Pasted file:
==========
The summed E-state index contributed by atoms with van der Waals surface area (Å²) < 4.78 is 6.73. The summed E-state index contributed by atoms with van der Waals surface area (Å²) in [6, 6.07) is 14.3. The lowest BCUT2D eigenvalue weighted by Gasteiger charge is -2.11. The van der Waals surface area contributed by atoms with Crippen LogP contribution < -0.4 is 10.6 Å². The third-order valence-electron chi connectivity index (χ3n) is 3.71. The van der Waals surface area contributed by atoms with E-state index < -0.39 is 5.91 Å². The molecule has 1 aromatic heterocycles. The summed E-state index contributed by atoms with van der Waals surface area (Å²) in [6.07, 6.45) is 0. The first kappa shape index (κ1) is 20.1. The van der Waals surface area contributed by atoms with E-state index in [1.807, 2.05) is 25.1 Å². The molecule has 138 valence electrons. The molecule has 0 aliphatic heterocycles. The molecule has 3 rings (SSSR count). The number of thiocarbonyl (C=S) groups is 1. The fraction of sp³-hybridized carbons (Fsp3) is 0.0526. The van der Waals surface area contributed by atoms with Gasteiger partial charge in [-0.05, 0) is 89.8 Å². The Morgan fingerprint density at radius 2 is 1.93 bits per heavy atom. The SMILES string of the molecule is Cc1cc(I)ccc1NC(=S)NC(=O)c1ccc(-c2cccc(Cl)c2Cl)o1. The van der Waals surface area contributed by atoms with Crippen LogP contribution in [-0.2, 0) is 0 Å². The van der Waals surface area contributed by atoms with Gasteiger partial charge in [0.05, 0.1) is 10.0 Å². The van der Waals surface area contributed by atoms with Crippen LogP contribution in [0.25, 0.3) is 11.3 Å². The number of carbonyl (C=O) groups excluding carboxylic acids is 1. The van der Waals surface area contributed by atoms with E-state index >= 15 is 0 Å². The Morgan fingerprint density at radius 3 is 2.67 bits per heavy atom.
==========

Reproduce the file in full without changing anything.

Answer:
The summed E-state index contributed by atoms with van der Waals surface area (Å²) < 4.78 is 6.73. The summed E-state index contributed by atoms with van der Waals surface area (Å²) in [6, 6.07) is 14.3. The lowest BCUT2D eigenvalue weighted by Gasteiger charge is -2.11. The van der Waals surface area contributed by atoms with Crippen LogP contribution < -0.4 is 10.6 Å². The third-order valence-electron chi connectivity index (χ3n) is 3.71. The van der Waals surface area contributed by atoms with E-state index < -0.39 is 5.91 Å². The molecule has 1 aromatic heterocycles. The summed E-state index contributed by atoms with van der Waals surface area (Å²) in [6.07, 6.45) is 0. The first kappa shape index (κ1) is 20.1. The van der Waals surface area contributed by atoms with E-state index in [1.807, 2.05) is 25.1 Å². The molecule has 138 valence electrons. The molecule has 0 aliphatic heterocycles. The molecule has 3 rings (SSSR count). The number of thiocarbonyl (C=S) groups is 1. The fraction of sp³-hybridized carbons (Fsp3) is 0.0526. The van der Waals surface area contributed by atoms with Gasteiger partial charge in [-0.05, 0) is 89.8 Å². The Morgan fingerprint density at radius 2 is 1.93 bits per heavy atom. The SMILES string of the molecule is Cc1cc(I)ccc1NC(=S)NC(=O)c1ccc(-c2cccc(Cl)c2Cl)o1. The van der Waals surface area contributed by atoms with Crippen LogP contribution in [-0.2, 0) is 0 Å². The van der Waals surface area contributed by atoms with Gasteiger partial charge in [0.05, 0.1) is 10.0 Å². The van der Waals surface area contributed by atoms with Crippen LogP contribution in [0.25, 0.3) is 11.3 Å². The number of carbonyl (C=O) groups excluding carboxylic acids is 1. The van der Waals surface area contributed by atoms with E-state index >= 15 is 0 Å². The Morgan fingerprint density at radius 3 is 2.67 bits per heavy atom.